In my dotage -that started twenty or so years ago - when the sleaze on the boardwalk turned to redneck rage and frat boy hyper-drunkeness and I began to seek out the quieter more nature driven experience, I discovered the sacred Island of Chincoteague and the greasy vomit reak of the old Ocean City became a thing of the past.  Bike riding everywhere, cooking up fresh seafood - purchased at Gary Howard's -  in our rented cottage, swimmiing on a beach where the nearest blanket is usually a good twenty feet away or so and the people tend to be more laidback nature lovers who also come to bird watch at the nature reserve.

But a few weeks ago my wife Everly and I got invited to stay at my sister's beach place up around 70th St. in Ocean City.  Everly, being born and raised in some crazy far off planet named Alabama, had never been to OC.  I got excited relating to her what we'd see there and anticipating what the new breed of third generation biker ocean hippy would be like.

Imagine my surprise when I found a sea of anonymous beige architecture, what you now find in every strip mall, had supplanted a large portion of the old corny but entertaining beach businesses.  Playland still stands, the two amusement parks are hanging tough, sweating zit-riddled teens still labor in the main Thrashers selling product every bit as tasty as the old days, but I didn't see a single biker or fuzzy-haired beach bum or even anyone who looked like they might haven't gotten a wee bit buzzed too early that day.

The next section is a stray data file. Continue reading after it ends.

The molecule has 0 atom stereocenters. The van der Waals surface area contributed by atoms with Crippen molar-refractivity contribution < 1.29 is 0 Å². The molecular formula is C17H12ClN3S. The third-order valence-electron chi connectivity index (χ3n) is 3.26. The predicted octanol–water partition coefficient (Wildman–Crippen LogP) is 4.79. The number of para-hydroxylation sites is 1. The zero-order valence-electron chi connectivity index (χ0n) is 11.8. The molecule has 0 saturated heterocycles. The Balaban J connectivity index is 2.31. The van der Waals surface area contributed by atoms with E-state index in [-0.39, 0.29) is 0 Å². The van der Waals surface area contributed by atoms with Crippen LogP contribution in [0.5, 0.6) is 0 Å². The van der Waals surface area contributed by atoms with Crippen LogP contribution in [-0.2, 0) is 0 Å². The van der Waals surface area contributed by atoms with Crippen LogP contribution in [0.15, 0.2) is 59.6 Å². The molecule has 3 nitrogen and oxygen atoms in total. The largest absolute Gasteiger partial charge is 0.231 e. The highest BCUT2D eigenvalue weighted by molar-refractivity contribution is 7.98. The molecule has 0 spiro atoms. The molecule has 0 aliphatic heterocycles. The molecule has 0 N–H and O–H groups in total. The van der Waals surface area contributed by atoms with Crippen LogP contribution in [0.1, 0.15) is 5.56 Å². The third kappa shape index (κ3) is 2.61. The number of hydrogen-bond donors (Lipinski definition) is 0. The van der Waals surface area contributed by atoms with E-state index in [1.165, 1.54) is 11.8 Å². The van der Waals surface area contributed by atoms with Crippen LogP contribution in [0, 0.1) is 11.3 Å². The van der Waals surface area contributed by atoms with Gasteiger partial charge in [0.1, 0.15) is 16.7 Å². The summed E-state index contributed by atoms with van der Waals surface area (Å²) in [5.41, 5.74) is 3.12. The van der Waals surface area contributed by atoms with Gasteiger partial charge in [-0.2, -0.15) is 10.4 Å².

There were actually a fair amount of buskers with guitars, but they were all mediocre squeaky clean college khaki boys playing top 4o poorly.  Oh lost youth.  Oh displaced working class!  Where did the funky lower middle class and below middle class take their kids to the beach now?  This used to be the refuge of all who could scrape a few dollars together.  Is the Ocean now, like professional baseball and football, only for the well off? 
Perhaps it was just my imagination or the Limbo Period we had visited - the last week of August a week before Labor Day weekend. 

  The night was saved and capped, though, by my sister's last minute inspiration for us to hop on a ride before we left with our strips of Photo Booth pictures and bellies sloshing with grease and sugar.  Not usually a ride pirate, Everly was coerced onto the deceptively gentle looking Tilt-a-Whirl.  Every other little giant cup looking ride container contained one little 12 year old girl apiece, except for our cup jammed with three screaming and laughing and shrieking adults feeling the veins in their head swell and their aged eyes bulge like Big Daddy Roth drawings.

And as we spun and slid around in the sweet cool night, the middle aged balding, bored carny worker giving us a "come on, you have to be kidding me" look, I spotted a lone dad in plain white t-shirt with an old school camera beaming and waving at his little girl who rode alone in her cup with a shy, sweet smile and I figured sleaze was probably somewhere else and doing fine.